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New Orleans Favorite Food Writer and Chef Celebrates 30 Years Writing Cooking Creole for the Times Picayune

Marcelle Bienvenu is from St. Martinville, Louisiana. It is considered the heart of the Cajun Country. It’s also the heart of Cajun Cooking, and the true heart of Cajun Cooking is Marcelle. For 30 years she written about Louisiana foodways and provided us with recipes steeped in the traditions of our ancestors while recognizing modern tastes and conveniences.

New Orleans Favorite Food Writer and Chef Celebrates 30 Years Writing Cooking Creole Column for the Times Picayune

Marcelle Bienvenu food writer for the Times Picayune in New Orleans here does  cooking demonstration in Covington.

Marcelle Bienvenu food writer for the Times Picayune in New Orleans for 30 years here does cooking demonstration in Covington.

My father’s family is from St. Martinville and when I was a kid we would go there often to see his mom (my grandmother) and visit with the rest of the family. I loved those times, because as far was we were concerned going to St. Martinville was a good vacation and it was one that was to us out in the country. Marcelle is a cousin of ours and in St. Martinville the Bienvenu name is as common as Smith.

I first heard about Marcelle when I was living out in Washington State and got the book Who’s Your Mama, Are You Catholic and Can You Make A Roux? Filled with great recipes and personal family stories it was a combination cookbook and memoir. What was neat for me was that she talked about cousins in her stories that Iactually knew.

She got the job writing for the TP after her restaurant closed in Lafayette because of the oil bust in 1984. Ella Brennan of the famous local restaurant family, you know, the one that runs Commander’s Palace among others, said that she should pitch the TP with the idea of becoming their food writer. She was hired immediately and moved to New Orleans.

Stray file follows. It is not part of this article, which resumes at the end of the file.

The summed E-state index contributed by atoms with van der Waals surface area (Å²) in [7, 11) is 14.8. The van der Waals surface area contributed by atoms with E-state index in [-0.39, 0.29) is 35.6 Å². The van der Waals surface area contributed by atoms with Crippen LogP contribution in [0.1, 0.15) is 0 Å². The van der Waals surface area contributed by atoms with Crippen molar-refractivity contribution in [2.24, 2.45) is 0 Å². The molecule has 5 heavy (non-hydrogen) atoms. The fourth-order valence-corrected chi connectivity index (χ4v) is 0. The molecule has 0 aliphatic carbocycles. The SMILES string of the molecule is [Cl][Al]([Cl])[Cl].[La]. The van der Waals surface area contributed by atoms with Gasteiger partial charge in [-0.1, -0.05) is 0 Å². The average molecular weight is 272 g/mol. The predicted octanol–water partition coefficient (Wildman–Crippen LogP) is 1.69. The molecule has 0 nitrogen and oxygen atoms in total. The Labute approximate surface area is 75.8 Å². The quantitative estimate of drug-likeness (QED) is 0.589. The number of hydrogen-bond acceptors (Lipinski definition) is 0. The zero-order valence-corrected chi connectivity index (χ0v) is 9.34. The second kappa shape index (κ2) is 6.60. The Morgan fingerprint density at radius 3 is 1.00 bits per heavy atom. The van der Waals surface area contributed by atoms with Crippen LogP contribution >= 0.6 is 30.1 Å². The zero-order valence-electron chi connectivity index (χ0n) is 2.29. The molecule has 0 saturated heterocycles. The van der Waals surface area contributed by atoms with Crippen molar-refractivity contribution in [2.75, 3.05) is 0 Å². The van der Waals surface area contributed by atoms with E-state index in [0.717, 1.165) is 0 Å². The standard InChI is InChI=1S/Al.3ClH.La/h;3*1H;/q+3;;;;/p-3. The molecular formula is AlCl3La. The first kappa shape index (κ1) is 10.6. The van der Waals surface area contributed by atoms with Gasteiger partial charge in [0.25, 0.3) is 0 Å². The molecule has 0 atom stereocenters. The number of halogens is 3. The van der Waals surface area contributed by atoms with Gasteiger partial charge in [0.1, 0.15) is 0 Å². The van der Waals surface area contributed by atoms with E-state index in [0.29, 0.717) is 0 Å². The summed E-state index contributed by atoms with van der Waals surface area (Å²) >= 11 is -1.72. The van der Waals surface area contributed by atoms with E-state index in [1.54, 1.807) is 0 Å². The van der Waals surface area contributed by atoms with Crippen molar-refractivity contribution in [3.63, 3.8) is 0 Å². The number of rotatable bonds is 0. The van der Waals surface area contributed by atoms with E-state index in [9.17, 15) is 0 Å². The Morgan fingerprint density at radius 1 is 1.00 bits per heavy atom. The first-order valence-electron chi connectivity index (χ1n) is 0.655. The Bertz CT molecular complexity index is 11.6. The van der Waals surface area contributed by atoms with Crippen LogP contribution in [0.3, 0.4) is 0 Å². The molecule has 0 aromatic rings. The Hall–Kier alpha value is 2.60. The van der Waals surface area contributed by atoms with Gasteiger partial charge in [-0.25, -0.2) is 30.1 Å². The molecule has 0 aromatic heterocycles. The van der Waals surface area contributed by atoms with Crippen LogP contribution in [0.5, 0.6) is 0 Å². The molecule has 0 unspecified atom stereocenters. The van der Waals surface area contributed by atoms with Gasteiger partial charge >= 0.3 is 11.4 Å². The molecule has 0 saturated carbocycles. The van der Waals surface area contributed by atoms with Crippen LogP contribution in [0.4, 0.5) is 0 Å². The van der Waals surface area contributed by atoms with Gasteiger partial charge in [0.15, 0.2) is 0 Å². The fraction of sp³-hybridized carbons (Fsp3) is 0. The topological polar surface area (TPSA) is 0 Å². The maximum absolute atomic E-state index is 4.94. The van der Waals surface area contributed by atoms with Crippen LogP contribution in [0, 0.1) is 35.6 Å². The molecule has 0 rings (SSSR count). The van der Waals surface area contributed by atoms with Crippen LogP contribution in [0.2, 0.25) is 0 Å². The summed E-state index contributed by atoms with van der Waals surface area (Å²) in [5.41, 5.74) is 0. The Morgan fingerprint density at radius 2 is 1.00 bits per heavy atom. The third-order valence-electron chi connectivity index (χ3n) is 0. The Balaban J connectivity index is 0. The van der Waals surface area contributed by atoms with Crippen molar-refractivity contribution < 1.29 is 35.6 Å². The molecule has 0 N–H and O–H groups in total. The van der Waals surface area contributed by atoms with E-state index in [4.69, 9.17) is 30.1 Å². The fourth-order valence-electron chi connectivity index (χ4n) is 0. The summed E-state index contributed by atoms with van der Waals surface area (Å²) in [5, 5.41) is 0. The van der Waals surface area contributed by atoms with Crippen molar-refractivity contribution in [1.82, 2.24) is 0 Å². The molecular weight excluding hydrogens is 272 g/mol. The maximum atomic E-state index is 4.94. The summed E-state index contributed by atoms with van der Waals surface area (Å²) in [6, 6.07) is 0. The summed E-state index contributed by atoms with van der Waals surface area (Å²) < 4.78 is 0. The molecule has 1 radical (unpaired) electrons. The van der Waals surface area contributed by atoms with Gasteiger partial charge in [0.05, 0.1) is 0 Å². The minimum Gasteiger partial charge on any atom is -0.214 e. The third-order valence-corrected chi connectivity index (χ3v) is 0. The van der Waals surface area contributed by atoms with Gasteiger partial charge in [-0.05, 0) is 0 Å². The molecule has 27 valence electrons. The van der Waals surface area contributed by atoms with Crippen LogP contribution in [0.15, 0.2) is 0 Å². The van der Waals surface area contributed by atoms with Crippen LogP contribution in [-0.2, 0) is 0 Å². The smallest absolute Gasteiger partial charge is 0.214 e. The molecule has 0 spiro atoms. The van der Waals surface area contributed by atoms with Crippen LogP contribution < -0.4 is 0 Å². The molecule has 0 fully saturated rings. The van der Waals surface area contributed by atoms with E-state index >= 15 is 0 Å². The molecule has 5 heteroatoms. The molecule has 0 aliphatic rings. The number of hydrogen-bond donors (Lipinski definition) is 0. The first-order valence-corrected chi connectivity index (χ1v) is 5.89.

In her article from the Times Picayune she states:

Allow me to reminisce. The Louisiana World Exposition was being held in New Orleans in 1984. I had young hair back then. Not a single gray strand could be found in my straight black tresses. I was living in St. Martinville in a small rental house near my parents and I so wanted to return to the Crescent City.

In a couple of weeks, I found an apartment on Coliseum Street and got a second job at what is now Riley Foods company on Magazine Street to supplement my income. My father was still alive and was excited that I was returning to the world of newspaper journalism. (My grandfather established the first weekly newspaper, the Weekly Messenger, now the Teche News, in St. Martinville in 1886. My father, then my brother, both served as editors.)

I’ve enjoyed reading her column over the years and sometimes try my hand at her recipes. Cajun and Creole food is rarely ever complicated and the flavors, well, people flock here from around the world to partake of our wonderful food.

So congrats to you, Marcelle, for providing us with your talent as a writer and cook, and sharing with us your stories and glimpses into your family. May you continue to be a popular fixture Thursday mornings for us New Orleanians who like to read your columns over a nice cup of coffee and chicory.

Posted in New Orleans Culture, New Orleans Food, New Orleans Life.

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